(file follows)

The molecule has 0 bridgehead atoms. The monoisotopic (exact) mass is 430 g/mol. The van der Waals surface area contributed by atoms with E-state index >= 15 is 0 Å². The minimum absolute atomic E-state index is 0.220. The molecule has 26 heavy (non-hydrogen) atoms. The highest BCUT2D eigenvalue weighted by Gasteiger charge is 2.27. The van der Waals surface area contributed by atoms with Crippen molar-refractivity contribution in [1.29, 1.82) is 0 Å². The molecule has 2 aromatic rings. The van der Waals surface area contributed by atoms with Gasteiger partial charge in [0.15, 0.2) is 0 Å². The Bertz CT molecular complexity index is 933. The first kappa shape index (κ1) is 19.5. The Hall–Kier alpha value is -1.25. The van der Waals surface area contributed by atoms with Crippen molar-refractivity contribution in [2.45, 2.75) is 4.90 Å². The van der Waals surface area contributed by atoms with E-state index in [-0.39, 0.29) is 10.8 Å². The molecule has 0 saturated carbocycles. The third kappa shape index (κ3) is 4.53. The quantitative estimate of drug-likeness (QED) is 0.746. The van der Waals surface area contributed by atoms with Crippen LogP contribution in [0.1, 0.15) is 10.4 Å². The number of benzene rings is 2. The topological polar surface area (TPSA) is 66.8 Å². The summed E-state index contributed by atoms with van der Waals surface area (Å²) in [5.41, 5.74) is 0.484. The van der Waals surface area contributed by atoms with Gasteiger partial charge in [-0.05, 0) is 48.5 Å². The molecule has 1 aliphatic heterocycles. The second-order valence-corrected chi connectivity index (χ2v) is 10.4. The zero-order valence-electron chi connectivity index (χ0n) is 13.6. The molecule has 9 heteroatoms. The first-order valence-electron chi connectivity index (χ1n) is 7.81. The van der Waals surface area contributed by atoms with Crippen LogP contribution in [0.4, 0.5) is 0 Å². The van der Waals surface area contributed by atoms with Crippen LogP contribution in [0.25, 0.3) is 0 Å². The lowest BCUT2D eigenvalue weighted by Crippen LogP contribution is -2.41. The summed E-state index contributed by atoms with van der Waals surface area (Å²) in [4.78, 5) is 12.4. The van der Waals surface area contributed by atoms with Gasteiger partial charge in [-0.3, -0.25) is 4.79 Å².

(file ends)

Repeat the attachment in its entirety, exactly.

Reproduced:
The molecule has 0 bridgehead atoms. The monoisotopic (exact) mass is 430 g/mol. The van der Waals surface area contributed by atoms with E-state index >= 15 is 0 Å². The minimum absolute atomic E-state index is 0.220. The molecule has 26 heavy (non-hydrogen) atoms. The highest BCUT2D eigenvalue weighted by Gasteiger charge is 2.27. The van der Waals surface area contributed by atoms with Crippen molar-refractivity contribution in [1.29, 1.82) is 0 Å². The molecule has 2 aromatic rings. The van der Waals surface area contributed by atoms with Gasteiger partial charge in [0.15, 0.2) is 0 Å². The Bertz CT molecular complexity index is 933. The first kappa shape index (κ1) is 19.5. The Hall–Kier alpha value is -1.25. The van der Waals surface area contributed by atoms with Crippen molar-refractivity contribution in [2.45, 2.75) is 4.90 Å². The van der Waals surface area contributed by atoms with E-state index in [-0.39, 0.29) is 10.8 Å². The molecule has 0 saturated carbocycles. The third kappa shape index (κ3) is 4.53. The quantitative estimate of drug-likeness (QED) is 0.746. The van der Waals surface area contributed by atoms with Crippen LogP contribution in [0.1, 0.15) is 10.4 Å². The number of benzene rings is 2. The topological polar surface area (TPSA) is 66.8 Å². The summed E-state index contributed by atoms with van der Waals surface area (Å²) in [5.41, 5.74) is 0.484. The van der Waals surface area contributed by atoms with Gasteiger partial charge in [-0.05, 0) is 48.5 Å². The molecule has 1 aliphatic heterocycles. The second-order valence-corrected chi connectivity index (χ2v) is 10.4. The zero-order valence-electron chi connectivity index (χ0n) is 13.6. The molecule has 9 heteroatoms. The first-order valence-electron chi connectivity index (χ1n) is 7.81. The van der Waals surface area contributed by atoms with Crippen LogP contribution in [0.4, 0.5) is 0 Å². The van der Waals surface area contributed by atoms with Crippen LogP contribution in [0.25, 0.3) is 0 Å². The lowest BCUT2D eigenvalue weighted by Crippen LogP contribution is -2.41. The summed E-state index contributed by atoms with van der Waals surface area (Å²) in [4.78, 5) is 12.4. The van der Waals surface area contributed by atoms with Gasteiger partial charge in [-0.3, -0.25) is 4.79 Å².